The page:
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The War on Words

David Blake Knox

James Joyce has seemed to exert a kind of gravitational pull on my mind since I was at school. So I was delighted when I was commissioned by RTÉ to make a feature documentary film about his great novel Ulysses. This was intended to mark the hundredth anniversary of “Bloomsday”: June 16th, 1904, when all of the events in Joyce’s novel take place. I wanted the documentary to follow a somewhat similar strategy to that devised by Joyce. “The task I set myself,” he had explained, was to write “from eighteen different points of view and in as many styles.” I decided to make eighteen short films ‑ each of which would be different but each of which would reflect, in some oblique and unexpected way, the distinctive nature of an original episode in Joyce’s novel.

Every episode in Ulysses was related by Joyce to one in Homer’s epic poem, the Odyssey. In Cyclops, the fourth episode, we meet one of its central characters for the first time. Leopold Bloom is a middle-aged Dubliner, stuck in a humdrum job and starved of the sexual life he desires. He may not seem like a conventional hero, but, for Joyce, Bloom is a worthy heir to Homer’s Odysseus: someone who is not only shrewd and intelligent but is also fundamentally and unobtrusively “decent” – a serious accolade in Ireland.

Beyond the pages of the novel, this ordinary man has won extraordinary fame. “Bloomsday” is currently celebrated in more than two hundred cities across the world, and Joyce’s book has now been published in scores of languages – from Malayalam to Macedonian. That may seem surprising: many native speakers of English have found that the linguistic gymnastics which Joyce performs in Ulysses makes the novel very difficult for them to read, and the book has doubtless been begun many more times than it has been finished. Despite that – and, perhaps, inevitably ‑ it is the sheer scale of this challenge that has drawn so many translators to his book.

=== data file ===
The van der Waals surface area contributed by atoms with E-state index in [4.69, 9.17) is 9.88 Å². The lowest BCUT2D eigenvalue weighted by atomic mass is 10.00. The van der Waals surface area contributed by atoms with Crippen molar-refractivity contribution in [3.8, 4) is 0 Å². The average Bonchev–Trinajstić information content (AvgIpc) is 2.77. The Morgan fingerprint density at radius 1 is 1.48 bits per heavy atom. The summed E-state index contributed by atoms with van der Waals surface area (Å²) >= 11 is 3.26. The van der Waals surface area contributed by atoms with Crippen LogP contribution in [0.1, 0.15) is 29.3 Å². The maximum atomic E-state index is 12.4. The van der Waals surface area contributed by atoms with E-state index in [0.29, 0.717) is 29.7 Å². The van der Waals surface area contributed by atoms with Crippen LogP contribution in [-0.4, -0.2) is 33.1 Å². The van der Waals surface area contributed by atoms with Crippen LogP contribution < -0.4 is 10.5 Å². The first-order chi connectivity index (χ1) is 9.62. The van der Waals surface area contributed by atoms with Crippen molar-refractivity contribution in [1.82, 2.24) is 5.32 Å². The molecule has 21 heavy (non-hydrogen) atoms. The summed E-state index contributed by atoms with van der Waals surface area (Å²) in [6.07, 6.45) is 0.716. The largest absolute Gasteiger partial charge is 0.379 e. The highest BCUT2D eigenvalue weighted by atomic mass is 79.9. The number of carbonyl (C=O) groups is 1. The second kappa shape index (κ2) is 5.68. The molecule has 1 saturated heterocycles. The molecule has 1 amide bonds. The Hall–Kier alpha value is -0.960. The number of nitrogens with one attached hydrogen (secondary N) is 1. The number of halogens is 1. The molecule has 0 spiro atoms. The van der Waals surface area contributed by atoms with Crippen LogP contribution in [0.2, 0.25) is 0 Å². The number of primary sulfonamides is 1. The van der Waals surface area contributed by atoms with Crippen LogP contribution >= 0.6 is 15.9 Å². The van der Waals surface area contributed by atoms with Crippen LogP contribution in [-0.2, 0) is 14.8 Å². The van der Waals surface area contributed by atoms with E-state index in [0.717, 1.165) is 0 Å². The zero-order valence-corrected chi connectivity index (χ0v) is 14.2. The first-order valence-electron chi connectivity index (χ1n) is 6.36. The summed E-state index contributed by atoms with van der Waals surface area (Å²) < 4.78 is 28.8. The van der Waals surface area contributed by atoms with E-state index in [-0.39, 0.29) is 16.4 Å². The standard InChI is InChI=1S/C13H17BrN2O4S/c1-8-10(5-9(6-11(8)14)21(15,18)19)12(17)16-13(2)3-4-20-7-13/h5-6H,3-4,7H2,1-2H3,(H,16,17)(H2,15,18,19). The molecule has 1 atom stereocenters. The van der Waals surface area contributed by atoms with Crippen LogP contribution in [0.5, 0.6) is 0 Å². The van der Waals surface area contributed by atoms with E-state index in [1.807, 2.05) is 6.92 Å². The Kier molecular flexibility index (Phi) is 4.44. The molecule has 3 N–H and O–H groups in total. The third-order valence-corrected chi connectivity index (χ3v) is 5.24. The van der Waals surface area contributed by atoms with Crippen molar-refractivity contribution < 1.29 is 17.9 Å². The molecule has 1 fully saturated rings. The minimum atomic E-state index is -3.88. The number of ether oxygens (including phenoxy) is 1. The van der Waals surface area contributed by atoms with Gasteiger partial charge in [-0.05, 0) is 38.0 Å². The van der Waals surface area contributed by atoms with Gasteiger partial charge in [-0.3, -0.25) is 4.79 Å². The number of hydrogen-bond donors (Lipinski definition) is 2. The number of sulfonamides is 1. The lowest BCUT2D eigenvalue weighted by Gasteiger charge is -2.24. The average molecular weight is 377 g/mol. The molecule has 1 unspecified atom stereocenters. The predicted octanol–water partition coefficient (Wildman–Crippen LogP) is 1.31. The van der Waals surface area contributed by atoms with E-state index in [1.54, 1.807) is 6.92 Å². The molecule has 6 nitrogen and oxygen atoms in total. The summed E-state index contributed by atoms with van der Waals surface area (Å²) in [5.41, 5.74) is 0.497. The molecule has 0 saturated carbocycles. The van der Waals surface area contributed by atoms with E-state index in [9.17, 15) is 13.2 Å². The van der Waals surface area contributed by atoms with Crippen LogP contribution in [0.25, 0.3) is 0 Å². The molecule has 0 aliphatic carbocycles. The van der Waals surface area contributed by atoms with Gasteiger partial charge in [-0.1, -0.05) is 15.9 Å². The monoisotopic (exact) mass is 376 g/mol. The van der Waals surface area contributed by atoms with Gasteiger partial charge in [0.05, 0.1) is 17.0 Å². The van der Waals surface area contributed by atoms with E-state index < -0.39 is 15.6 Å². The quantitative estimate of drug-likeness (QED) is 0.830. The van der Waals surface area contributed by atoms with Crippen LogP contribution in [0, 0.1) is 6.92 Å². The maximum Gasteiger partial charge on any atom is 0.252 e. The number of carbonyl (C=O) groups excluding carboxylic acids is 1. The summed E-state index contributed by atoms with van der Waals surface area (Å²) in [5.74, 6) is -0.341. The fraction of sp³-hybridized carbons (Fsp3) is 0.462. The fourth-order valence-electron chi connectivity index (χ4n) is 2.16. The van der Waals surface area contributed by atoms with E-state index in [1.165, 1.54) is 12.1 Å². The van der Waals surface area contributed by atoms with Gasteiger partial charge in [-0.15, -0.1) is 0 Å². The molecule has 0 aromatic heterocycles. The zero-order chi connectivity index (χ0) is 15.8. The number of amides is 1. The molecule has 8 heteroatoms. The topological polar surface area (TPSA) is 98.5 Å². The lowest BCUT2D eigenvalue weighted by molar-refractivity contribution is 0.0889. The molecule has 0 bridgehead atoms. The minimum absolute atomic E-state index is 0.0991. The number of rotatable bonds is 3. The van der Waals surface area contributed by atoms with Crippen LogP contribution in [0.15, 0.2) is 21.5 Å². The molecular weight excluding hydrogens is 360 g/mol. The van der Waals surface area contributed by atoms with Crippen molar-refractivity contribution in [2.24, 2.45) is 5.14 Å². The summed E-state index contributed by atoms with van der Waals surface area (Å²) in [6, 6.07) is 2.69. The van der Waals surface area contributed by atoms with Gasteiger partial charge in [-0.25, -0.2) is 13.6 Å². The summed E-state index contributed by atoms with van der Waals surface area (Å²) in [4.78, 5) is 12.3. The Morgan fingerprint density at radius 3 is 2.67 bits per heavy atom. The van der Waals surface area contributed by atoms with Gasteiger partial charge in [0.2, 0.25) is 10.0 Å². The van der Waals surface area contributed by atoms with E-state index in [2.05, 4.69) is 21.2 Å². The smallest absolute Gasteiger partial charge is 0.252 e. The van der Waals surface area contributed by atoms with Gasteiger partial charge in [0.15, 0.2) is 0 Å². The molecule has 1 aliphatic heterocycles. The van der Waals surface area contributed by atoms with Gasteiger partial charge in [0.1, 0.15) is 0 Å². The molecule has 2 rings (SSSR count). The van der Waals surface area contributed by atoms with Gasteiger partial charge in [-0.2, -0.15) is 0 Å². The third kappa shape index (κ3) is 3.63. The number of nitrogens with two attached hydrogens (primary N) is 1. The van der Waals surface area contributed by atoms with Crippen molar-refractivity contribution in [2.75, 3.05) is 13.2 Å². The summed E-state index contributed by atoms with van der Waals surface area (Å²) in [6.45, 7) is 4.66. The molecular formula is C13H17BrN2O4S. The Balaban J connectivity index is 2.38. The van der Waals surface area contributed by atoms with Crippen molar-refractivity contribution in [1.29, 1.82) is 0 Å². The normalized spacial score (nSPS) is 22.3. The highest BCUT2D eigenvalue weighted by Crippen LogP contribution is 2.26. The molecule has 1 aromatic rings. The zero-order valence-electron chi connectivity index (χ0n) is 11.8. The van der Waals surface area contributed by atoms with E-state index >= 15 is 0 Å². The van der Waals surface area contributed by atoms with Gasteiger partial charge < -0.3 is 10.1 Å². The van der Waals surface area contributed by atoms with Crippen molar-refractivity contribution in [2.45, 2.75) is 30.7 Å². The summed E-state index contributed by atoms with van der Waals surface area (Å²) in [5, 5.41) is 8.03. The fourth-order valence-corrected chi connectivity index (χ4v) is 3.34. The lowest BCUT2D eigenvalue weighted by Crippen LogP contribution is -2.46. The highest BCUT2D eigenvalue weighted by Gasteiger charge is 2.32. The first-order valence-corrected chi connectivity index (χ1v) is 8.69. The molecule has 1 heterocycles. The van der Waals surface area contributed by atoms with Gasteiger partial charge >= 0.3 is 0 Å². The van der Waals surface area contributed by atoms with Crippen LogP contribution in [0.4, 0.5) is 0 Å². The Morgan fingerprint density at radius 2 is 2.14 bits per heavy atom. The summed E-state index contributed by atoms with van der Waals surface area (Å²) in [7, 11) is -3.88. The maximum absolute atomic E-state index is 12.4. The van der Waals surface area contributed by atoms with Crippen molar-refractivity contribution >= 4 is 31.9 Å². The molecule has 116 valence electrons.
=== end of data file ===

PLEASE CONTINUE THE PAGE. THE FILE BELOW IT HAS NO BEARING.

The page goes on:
For those who do not even share the alphabet of Joyce’s original work, the problems of translation can prove immense. In Mandarin, such difficulties are further magnified. Joyce’s novel was written to be spoken and heard as well as read, and there are far fewer phonetic combinations in Mandarin than in English. The written forms of many Chinese words are ideograms that express ideas rather than sounds. Spoken Chinese, however, is a tonal language quite unlike English – with four possible tones to each sound and a fifth atonal sound that can turn a sentence into a question. These are formidable obstacles, but in reality the chief problems that translators of Joyce’s book have faced in mainland China are not issues of language but of politics.

I wanted to know more about the circumstances in which Ulysses had been published in China, so I travelled to Beijing to meet Wen Jierou who, with her husband Xiao Quian, had translated the novel into Mandarin. She was living in a modest apartment close to the city centre and not far from Tiananmen Square, where a massacre of pro-democracy protesters had taken place in 1989. Wen was small in stature and seemed a little frail. But she was also a dynamic and eloquent individual, and I could sense a steely determination in her character. Perhaps, she had particular need of that quality to survive some of the trials she had faced in her life with Xiao.

He came from an impoverished family background and had been orphaned while still very young. Xiao had worked to finance his own education and had joined the Communist Youth League when he was just fourteen. One of his jobs as a child was working in a large bookshop, and, from that experience, Xiao had become a voracious reader. He was highly intelligent, a hard worker, and a gifted linguist. In time, he would become an accomplished writer, a successful journalist and an acclaimed translator.